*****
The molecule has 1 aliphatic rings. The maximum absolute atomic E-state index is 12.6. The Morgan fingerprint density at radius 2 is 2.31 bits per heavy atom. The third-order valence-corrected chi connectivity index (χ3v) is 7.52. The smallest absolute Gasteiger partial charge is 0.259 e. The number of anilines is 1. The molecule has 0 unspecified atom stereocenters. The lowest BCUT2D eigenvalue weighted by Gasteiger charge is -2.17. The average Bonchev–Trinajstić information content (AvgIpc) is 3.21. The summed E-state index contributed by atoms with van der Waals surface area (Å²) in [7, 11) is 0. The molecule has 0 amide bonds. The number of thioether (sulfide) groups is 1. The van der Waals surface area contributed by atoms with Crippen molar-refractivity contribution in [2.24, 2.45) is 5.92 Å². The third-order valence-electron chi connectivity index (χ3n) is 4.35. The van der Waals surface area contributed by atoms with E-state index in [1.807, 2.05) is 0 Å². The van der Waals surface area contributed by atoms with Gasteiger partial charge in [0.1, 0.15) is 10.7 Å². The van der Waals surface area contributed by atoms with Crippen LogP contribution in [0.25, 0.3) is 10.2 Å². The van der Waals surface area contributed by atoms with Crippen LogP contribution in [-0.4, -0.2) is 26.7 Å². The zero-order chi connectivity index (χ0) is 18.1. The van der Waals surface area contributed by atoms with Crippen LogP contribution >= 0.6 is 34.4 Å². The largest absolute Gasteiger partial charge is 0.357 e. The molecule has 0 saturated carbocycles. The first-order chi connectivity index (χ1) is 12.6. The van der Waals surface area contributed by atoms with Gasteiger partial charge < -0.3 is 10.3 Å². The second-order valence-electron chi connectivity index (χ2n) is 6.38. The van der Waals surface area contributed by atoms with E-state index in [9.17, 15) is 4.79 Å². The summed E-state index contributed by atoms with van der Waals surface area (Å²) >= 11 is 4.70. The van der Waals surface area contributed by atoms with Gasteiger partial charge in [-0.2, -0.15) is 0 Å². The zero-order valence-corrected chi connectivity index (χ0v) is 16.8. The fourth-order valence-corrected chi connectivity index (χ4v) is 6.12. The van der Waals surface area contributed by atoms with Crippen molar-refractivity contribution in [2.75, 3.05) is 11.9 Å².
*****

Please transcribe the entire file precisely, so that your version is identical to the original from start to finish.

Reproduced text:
The molecule has 1 aliphatic rings. The maximum absolute atomic E-state index is 12.6. The Morgan fingerprint density at radius 2 is 2.31 bits per heavy atom. The third-order valence-corrected chi connectivity index (χ3v) is 7.52. The smallest absolute Gasteiger partial charge is 0.259 e. The number of anilines is 1. The molecule has 0 unspecified atom stereocenters. The lowest BCUT2D eigenvalue weighted by Gasteiger charge is -2.17. The average Bonchev–Trinajstić information content (AvgIpc) is 3.21. The summed E-state index contributed by atoms with van der Waals surface area (Å²) in [7, 11) is 0. The molecule has 0 amide bonds. The number of thioether (sulfide) groups is 1. The van der Waals surface area contributed by atoms with Crippen molar-refractivity contribution in [2.24, 2.45) is 5.92 Å². The third-order valence-electron chi connectivity index (χ3n) is 4.35. The van der Waals surface area contributed by atoms with E-state index in [1.807, 2.05) is 0 Å². The van der Waals surface area contributed by atoms with Gasteiger partial charge in [0.1, 0.15) is 10.7 Å². The van der Waals surface area contributed by atoms with Crippen LogP contribution in [0.25, 0.3) is 10.2 Å². The van der Waals surface area contributed by atoms with Crippen LogP contribution in [-0.4, -0.2) is 26.7 Å². The zero-order chi connectivity index (χ0) is 18.1. The van der Waals surface area contributed by atoms with Crippen LogP contribution >= 0.6 is 34.4 Å². The largest absolute Gasteiger partial charge is 0.357 e. The molecule has 0 saturated carbocycles. The first-order chi connectivity index (χ1) is 12.6. The van der Waals surface area contributed by atoms with Gasteiger partial charge < -0.3 is 10.3 Å². The second-order valence-electron chi connectivity index (χ2n) is 6.38. The van der Waals surface area contributed by atoms with E-state index in [9.17, 15) is 4.79 Å². The summed E-state index contributed by atoms with van der Waals surface area (Å²) >= 11 is 4.70. The van der Waals surface area contributed by atoms with Gasteiger partial charge in [-0.2, -0.15) is 0 Å². The zero-order valence-corrected chi connectivity index (χ0v) is 16.8. The fourth-order valence-corrected chi connectivity index (χ4v) is 6.12. The van der Waals surface area contributed by atoms with Crippen molar-refractivity contribution in [2.75, 3.05) is 11.9 Å².